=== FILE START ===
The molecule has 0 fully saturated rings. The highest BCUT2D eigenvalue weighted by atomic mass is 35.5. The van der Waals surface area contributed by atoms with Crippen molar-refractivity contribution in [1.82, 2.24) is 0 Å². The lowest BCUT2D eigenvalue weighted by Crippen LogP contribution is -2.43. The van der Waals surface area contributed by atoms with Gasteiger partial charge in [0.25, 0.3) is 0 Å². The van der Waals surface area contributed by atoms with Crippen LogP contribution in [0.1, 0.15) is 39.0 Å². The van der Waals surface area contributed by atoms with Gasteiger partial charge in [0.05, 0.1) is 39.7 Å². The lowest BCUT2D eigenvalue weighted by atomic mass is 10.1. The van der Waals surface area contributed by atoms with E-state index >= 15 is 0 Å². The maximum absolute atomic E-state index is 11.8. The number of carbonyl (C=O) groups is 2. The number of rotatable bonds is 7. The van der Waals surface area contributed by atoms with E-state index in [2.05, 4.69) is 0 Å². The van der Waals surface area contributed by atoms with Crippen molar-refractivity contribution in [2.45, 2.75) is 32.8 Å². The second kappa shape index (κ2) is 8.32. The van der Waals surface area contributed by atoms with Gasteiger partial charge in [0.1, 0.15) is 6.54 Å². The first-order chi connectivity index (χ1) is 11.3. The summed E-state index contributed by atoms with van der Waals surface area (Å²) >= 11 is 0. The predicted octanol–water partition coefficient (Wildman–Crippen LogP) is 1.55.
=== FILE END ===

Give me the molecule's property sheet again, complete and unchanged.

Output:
The molecule has 0 fully saturated rings. The highest BCUT2D eigenvalue weighted by atomic mass is 35.5. The van der Waals surface area contributed by atoms with Crippen molar-refractivity contribution in [1.82, 2.24) is 0 Å². The lowest BCUT2D eigenvalue weighted by Crippen LogP contribution is -2.43. The van der Waals surface area contributed by atoms with Gasteiger partial charge in [0.25, 0.3) is 0 Å². The van der Waals surface area contributed by atoms with Crippen LogP contribution in [0.1, 0.15) is 39.0 Å². The van der Waals surface area contributed by atoms with Gasteiger partial charge in [0.05, 0.1) is 39.7 Å². The lowest BCUT2D eigenvalue weighted by atomic mass is 10.1. The van der Waals surface area contributed by atoms with E-state index >= 15 is 0 Å². The maximum absolute atomic E-state index is 11.8. The number of carbonyl (C=O) groups is 2. The number of rotatable bonds is 7. The van der Waals surface area contributed by atoms with E-state index in [2.05, 4.69) is 0 Å². The van der Waals surface area contributed by atoms with Crippen molar-refractivity contribution in [2.45, 2.75) is 32.8 Å². The second kappa shape index (κ2) is 8.32. The van der Waals surface area contributed by atoms with Gasteiger partial charge in [0.1, 0.15) is 6.54 Å². The first-order chi connectivity index (χ1) is 11.3. The summed E-state index contributed by atoms with van der Waals surface area (Å²) >= 11 is 0. The predicted octanol–water partition coefficient (Wildman–Crippen LogP) is 1.55.